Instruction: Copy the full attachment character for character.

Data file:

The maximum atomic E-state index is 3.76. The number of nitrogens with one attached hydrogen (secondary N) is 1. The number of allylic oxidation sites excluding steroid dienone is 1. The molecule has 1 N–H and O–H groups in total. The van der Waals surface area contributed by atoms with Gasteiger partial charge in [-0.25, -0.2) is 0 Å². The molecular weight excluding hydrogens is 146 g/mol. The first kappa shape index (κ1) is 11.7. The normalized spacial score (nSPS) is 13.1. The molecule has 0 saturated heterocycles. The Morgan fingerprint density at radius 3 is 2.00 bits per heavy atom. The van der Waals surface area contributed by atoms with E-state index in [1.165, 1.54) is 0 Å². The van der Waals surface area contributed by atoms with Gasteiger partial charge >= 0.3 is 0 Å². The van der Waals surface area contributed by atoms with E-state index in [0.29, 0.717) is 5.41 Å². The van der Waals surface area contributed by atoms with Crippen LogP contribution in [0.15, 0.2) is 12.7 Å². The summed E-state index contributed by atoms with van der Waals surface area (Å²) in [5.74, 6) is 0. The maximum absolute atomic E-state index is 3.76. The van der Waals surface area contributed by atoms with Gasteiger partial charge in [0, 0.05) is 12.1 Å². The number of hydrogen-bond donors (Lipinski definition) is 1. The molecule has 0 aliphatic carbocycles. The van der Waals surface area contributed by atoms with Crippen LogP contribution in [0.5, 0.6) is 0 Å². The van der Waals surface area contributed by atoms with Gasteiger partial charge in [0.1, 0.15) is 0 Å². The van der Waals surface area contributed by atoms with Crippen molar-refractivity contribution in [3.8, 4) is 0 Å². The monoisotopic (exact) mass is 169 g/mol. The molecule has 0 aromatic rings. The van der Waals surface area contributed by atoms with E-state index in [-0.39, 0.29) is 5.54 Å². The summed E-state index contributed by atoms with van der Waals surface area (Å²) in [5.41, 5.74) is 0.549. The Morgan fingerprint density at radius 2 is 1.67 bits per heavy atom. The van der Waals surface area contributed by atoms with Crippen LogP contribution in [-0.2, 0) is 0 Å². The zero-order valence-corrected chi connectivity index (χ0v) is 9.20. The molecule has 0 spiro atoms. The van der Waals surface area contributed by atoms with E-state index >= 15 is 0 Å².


The maximum atomic E-state index is 3.76. The number of nitrogens with one attached hydrogen (secondary N) is 1. The number of allylic oxidation sites excluding steroid dienone is 1. The molecule has 1 N–H and O–H groups in total. The van der Waals surface area contributed by atoms with Gasteiger partial charge in [-0.25, -0.2) is 0 Å². The molecular weight excluding hydrogens is 146 g/mol. The first kappa shape index (κ1) is 11.7. The normalized spacial score (nSPS) is 13.1. The molecule has 0 saturated heterocycles. The Morgan fingerprint density at radius 3 is 2.00 bits per heavy atom. The van der Waals surface area contributed by atoms with E-state index in [1.165, 1.54) is 0 Å². The van der Waals surface area contributed by atoms with Gasteiger partial charge >= 0.3 is 0 Å². The van der Waals surface area contributed by atoms with E-state index in [0.29, 0.717) is 5.41 Å². The van der Waals surface area contributed by atoms with Crippen LogP contribution in [0.15, 0.2) is 12.7 Å². The summed E-state index contributed by atoms with van der Waals surface area (Å²) in [5.74, 6) is 0. The maximum absolute atomic E-state index is 3.76. The van der Waals surface area contributed by atoms with Gasteiger partial charge in [0, 0.05) is 12.1 Å². The number of hydrogen-bond donors (Lipinski definition) is 1. The molecule has 0 aliphatic carbocycles. The van der Waals surface area contributed by atoms with Crippen LogP contribution in [0.5, 0.6) is 0 Å². The van der Waals surface area contributed by atoms with Gasteiger partial charge in [0.1, 0.15) is 0 Å². The van der Waals surface area contributed by atoms with Crippen molar-refractivity contribution in [3.8, 4) is 0 Å². The monoisotopic (exact) mass is 169 g/mol. The molecule has 0 aromatic rings. The van der Waals surface area contributed by atoms with E-state index in [-0.39, 0.29) is 5.54 Å². The summed E-state index contributed by atoms with van der Waals surface area (Å²) in [5.41, 5.74) is 0.549. The Morgan fingerprint density at radius 2 is 1.67 bits per heavy atom. The van der Waals surface area contributed by atoms with Crippen LogP contribution in [-0.2, 0) is 0 Å². The zero-order valence-corrected chi connectivity index (χ0v) is 9.20. The molecule has 0 spiro atoms. The van der Waals surface area contributed by atoms with E-state index >= 15 is 0 Å².